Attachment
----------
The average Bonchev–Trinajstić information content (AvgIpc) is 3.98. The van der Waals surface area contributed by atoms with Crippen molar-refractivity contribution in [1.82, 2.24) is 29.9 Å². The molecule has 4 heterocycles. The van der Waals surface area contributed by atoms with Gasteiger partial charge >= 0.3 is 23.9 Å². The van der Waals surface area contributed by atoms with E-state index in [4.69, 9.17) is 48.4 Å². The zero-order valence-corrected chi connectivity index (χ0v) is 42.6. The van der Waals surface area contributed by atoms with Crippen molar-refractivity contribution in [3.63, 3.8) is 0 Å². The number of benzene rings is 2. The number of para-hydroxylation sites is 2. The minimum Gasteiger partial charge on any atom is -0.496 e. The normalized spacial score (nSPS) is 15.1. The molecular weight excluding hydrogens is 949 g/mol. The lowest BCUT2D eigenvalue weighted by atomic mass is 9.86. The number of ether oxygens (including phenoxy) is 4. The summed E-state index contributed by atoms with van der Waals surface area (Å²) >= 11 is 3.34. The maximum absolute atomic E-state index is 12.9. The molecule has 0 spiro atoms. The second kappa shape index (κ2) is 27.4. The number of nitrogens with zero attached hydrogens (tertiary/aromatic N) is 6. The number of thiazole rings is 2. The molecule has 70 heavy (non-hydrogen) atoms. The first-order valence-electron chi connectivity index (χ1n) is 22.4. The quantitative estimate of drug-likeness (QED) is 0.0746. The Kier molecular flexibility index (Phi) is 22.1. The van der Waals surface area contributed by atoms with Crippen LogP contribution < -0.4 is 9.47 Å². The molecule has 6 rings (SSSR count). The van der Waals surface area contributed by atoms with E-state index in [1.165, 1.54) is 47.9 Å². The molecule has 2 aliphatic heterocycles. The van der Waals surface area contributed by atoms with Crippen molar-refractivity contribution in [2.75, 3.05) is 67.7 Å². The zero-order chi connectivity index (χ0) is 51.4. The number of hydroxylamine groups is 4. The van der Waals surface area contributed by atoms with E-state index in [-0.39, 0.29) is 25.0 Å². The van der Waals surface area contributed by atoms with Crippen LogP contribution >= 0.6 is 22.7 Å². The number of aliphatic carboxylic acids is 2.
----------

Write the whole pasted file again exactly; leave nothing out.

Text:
The average Bonchev–Trinajstić information content (AvgIpc) is 3.98. The van der Waals surface area contributed by atoms with Crippen molar-refractivity contribution in [1.82, 2.24) is 29.9 Å². The molecule has 4 heterocycles. The van der Waals surface area contributed by atoms with Gasteiger partial charge >= 0.3 is 23.9 Å². The van der Waals surface area contributed by atoms with E-state index in [4.69, 9.17) is 48.4 Å². The zero-order valence-corrected chi connectivity index (χ0v) is 42.6. The van der Waals surface area contributed by atoms with Crippen molar-refractivity contribution in [3.63, 3.8) is 0 Å². The number of benzene rings is 2. The number of para-hydroxylation sites is 2. The minimum Gasteiger partial charge on any atom is -0.496 e. The normalized spacial score (nSPS) is 15.1. The molecular weight excluding hydrogens is 949 g/mol. The lowest BCUT2D eigenvalue weighted by atomic mass is 9.86. The number of ether oxygens (including phenoxy) is 4. The summed E-state index contributed by atoms with van der Waals surface area (Å²) >= 11 is 3.34. The maximum absolute atomic E-state index is 12.9. The molecule has 0 spiro atoms. The second kappa shape index (κ2) is 27.4. The number of nitrogens with zero attached hydrogens (tertiary/aromatic N) is 6. The number of thiazole rings is 2. The molecule has 70 heavy (non-hydrogen) atoms. The first-order valence-electron chi connectivity index (χ1n) is 22.4. The quantitative estimate of drug-likeness (QED) is 0.0746. The Kier molecular flexibility index (Phi) is 22.1. The van der Waals surface area contributed by atoms with Crippen LogP contribution < -0.4 is 9.47 Å². The molecule has 6 rings (SSSR count). The van der Waals surface area contributed by atoms with E-state index in [1.165, 1.54) is 47.9 Å². The molecule has 2 aliphatic heterocycles. The van der Waals surface area contributed by atoms with Crippen molar-refractivity contribution in [2.75, 3.05) is 67.7 Å². The zero-order chi connectivity index (χ0) is 51.4. The number of hydroxylamine groups is 4. The van der Waals surface area contributed by atoms with E-state index in [-0.39, 0.29) is 25.0 Å². The van der Waals surface area contributed by atoms with Crippen LogP contribution >= 0.6 is 22.7 Å². The number of aliphatic carboxylic acids is 2.